A bunch of the terms used in this piece (like "crumping", which apparently means dying without doctor permission) are emergency medical jargon, all easy to look up.
A few things that jumped out:
- Thinking ahead to how he was going to handle an MCA probably saved dozens if not hundreds, even if he made some choices that he shouldn’t have if you’re sitting in our present armchairs.
- This is great demonstration of why the incident commander needs good oversight of the whole situation, and why not everyone makes a good incident commander. The three doctors in Station 1 should have felt empowered to solve the bottlenecks, but they did not... they just kept working within established procedure. That’s ok. You need good operators. But the good leaders in incidents are the people who know how and when to establish and communicate new standard procedures.
- Getting ahead of and staying ahead of a cascade failure is a difficult thing to manage, one that we don’t often accomplish in operations/sre incidents. I know I’ve had one or two incidents like that, mostly DDoS or other attack types. This story shows the value again of staying frosty and planning to handle your next problem before it snowballs and hits you from behind.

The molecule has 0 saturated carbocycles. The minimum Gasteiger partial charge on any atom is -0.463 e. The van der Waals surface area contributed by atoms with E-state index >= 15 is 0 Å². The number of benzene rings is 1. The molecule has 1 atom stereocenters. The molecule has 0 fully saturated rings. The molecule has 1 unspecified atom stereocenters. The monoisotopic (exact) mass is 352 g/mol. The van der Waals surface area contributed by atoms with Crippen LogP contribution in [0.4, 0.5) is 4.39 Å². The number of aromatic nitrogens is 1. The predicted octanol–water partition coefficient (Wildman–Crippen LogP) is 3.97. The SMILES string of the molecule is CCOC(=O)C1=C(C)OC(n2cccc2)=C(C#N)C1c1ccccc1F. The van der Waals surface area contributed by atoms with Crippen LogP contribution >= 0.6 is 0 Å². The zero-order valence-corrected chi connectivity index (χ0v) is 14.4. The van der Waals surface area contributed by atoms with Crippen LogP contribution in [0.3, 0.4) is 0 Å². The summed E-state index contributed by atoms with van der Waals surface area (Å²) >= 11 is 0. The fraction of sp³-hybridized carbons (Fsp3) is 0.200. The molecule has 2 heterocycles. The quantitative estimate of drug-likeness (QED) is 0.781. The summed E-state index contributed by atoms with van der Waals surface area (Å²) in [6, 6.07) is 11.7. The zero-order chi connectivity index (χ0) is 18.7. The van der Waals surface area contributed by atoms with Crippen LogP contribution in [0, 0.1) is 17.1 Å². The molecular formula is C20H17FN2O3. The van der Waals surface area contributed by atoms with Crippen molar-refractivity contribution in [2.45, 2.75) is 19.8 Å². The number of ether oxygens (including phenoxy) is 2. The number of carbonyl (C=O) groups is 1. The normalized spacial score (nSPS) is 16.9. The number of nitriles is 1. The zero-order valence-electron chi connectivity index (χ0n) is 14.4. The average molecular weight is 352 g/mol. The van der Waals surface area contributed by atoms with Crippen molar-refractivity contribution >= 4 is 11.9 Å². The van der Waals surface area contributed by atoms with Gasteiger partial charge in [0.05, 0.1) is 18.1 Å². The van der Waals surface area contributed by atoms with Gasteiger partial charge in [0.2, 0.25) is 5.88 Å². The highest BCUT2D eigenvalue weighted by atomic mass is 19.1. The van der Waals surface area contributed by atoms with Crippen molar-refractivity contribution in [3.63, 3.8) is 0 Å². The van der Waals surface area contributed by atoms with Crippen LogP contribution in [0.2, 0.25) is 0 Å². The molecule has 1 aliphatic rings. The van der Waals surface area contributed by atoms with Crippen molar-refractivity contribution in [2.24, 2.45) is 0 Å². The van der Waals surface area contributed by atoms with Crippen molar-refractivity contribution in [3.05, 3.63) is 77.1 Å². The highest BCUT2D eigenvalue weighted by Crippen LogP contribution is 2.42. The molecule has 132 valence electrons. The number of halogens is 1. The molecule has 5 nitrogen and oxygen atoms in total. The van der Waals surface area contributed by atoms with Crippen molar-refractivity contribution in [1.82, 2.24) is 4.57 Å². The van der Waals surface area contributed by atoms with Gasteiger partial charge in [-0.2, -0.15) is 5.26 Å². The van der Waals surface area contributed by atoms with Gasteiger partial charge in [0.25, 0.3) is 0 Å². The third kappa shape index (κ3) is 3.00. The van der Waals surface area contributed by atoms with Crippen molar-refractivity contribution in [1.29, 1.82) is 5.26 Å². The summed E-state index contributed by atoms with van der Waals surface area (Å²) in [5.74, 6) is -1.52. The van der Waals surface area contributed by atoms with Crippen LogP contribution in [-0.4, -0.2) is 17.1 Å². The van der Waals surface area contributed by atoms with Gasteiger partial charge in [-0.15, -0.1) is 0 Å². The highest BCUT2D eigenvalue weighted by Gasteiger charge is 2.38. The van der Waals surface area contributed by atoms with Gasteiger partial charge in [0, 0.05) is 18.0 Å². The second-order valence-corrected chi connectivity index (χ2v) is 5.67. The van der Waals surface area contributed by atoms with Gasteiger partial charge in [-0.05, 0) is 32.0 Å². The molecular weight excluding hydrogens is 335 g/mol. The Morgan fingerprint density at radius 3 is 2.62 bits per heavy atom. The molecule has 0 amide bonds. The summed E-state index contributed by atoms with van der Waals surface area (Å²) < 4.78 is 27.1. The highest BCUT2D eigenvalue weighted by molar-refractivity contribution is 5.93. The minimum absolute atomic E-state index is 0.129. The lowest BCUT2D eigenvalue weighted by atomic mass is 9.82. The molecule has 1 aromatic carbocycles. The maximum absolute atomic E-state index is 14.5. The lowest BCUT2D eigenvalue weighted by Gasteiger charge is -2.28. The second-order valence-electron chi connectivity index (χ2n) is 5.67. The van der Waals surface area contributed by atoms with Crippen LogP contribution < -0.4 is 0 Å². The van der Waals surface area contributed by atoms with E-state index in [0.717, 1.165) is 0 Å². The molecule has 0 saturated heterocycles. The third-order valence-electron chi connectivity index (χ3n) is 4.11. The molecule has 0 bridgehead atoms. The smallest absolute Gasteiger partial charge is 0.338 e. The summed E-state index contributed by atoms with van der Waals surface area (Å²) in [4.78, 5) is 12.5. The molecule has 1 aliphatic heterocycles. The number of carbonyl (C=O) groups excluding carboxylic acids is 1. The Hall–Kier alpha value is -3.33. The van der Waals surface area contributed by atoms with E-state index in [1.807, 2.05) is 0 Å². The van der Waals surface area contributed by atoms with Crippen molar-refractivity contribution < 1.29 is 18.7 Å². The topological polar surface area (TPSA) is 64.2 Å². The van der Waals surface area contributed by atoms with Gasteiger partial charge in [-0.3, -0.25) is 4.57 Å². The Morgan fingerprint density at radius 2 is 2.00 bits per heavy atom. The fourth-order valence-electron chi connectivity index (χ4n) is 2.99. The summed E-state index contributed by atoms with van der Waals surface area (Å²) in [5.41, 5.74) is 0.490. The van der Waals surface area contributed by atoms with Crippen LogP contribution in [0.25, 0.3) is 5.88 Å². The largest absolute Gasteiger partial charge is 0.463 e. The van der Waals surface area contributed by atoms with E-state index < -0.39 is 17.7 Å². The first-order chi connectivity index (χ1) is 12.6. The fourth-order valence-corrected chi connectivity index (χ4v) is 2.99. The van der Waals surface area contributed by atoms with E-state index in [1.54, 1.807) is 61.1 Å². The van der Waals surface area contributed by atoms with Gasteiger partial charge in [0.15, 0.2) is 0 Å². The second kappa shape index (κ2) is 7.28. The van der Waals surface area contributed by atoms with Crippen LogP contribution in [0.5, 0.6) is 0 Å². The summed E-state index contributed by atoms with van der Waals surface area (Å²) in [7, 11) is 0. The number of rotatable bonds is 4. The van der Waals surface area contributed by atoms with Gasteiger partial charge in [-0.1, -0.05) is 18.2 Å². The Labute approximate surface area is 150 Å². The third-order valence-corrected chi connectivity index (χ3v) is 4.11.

My experience in emergency services is my greatest asset in ops work. So, half the datacenter has crashed, and the other half is about to buckle under the load. Is anyone literally going to die in the next 5 minutes? Ok, cool, then let's just sort this out and get on with our lives.
Generally there is an "MCI kit", which has a form that can be attached to the patient (an elastic band around the wrist or ankle, generally). That form will contain whatever information we know about the patient, interventions thus far, etc. It stays with them throughout the process (in the triage and treatment areas, to the OR, etc). That being said, documentation is often a tertiary concern at best in large scale events like this.
As far as infection control goes, the OR is obviously using standard sterile procedures. In the ER, infection control is mostly "changing your gloves a lot" (be sure to put on two pairs, any only change the top pair, as your hands are going to get really sweating, and putting a new pair of gloves on your bare hands is going to be impossible).